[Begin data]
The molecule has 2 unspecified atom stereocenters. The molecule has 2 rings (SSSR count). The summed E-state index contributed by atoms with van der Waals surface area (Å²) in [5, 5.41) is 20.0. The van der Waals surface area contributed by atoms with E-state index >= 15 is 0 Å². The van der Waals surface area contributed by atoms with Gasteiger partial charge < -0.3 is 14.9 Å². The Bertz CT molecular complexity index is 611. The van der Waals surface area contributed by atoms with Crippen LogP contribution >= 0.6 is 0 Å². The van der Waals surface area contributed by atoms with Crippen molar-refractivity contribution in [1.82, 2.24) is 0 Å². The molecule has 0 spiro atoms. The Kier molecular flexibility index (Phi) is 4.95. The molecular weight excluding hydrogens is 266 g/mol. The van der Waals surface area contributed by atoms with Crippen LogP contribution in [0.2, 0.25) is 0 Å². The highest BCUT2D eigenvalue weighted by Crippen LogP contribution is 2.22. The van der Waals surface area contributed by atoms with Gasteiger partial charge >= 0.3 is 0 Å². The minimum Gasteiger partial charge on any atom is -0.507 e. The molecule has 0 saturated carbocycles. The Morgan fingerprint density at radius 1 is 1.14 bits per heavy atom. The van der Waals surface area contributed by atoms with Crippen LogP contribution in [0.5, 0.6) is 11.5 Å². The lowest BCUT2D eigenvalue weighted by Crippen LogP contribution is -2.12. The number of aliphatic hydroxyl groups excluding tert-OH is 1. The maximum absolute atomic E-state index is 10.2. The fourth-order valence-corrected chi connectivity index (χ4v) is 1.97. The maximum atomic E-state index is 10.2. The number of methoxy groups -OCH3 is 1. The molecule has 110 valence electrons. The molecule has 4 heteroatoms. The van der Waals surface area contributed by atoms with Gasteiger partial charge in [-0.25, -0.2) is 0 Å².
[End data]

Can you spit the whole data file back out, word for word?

The molecule has 2 unspecified atom stereocenters. The molecule has 2 rings (SSSR count). The summed E-state index contributed by atoms with van der Waals surface area (Å²) in [5, 5.41) is 20.0. The van der Waals surface area contributed by atoms with E-state index >= 15 is 0 Å². The van der Waals surface area contributed by atoms with Gasteiger partial charge < -0.3 is 14.9 Å². The Bertz CT molecular complexity index is 611. The van der Waals surface area contributed by atoms with Crippen LogP contribution >= 0.6 is 0 Å². The van der Waals surface area contributed by atoms with Crippen molar-refractivity contribution in [1.82, 2.24) is 0 Å². The molecule has 0 spiro atoms. The Kier molecular flexibility index (Phi) is 4.95. The molecular weight excluding hydrogens is 266 g/mol. The van der Waals surface area contributed by atoms with Crippen LogP contribution in [0.2, 0.25) is 0 Å². The highest BCUT2D eigenvalue weighted by Crippen LogP contribution is 2.22. The van der Waals surface area contributed by atoms with Gasteiger partial charge >= 0.3 is 0 Å². The minimum Gasteiger partial charge on any atom is -0.507 e. The molecule has 0 saturated carbocycles. The Morgan fingerprint density at radius 1 is 1.14 bits per heavy atom. The van der Waals surface area contributed by atoms with Crippen LogP contribution in [0.5, 0.6) is 11.5 Å². The lowest BCUT2D eigenvalue weighted by Crippen LogP contribution is -2.12. The number of aliphatic hydroxyl groups excluding tert-OH is 1. The maximum absolute atomic E-state index is 10.2. The fourth-order valence-corrected chi connectivity index (χ4v) is 1.97. The maximum atomic E-state index is 10.2. The number of methoxy groups -OCH3 is 1. The molecule has 110 valence electrons. The molecule has 4 heteroatoms. The van der Waals surface area contributed by atoms with Gasteiger partial charge in [-0.25, -0.2) is 0 Å².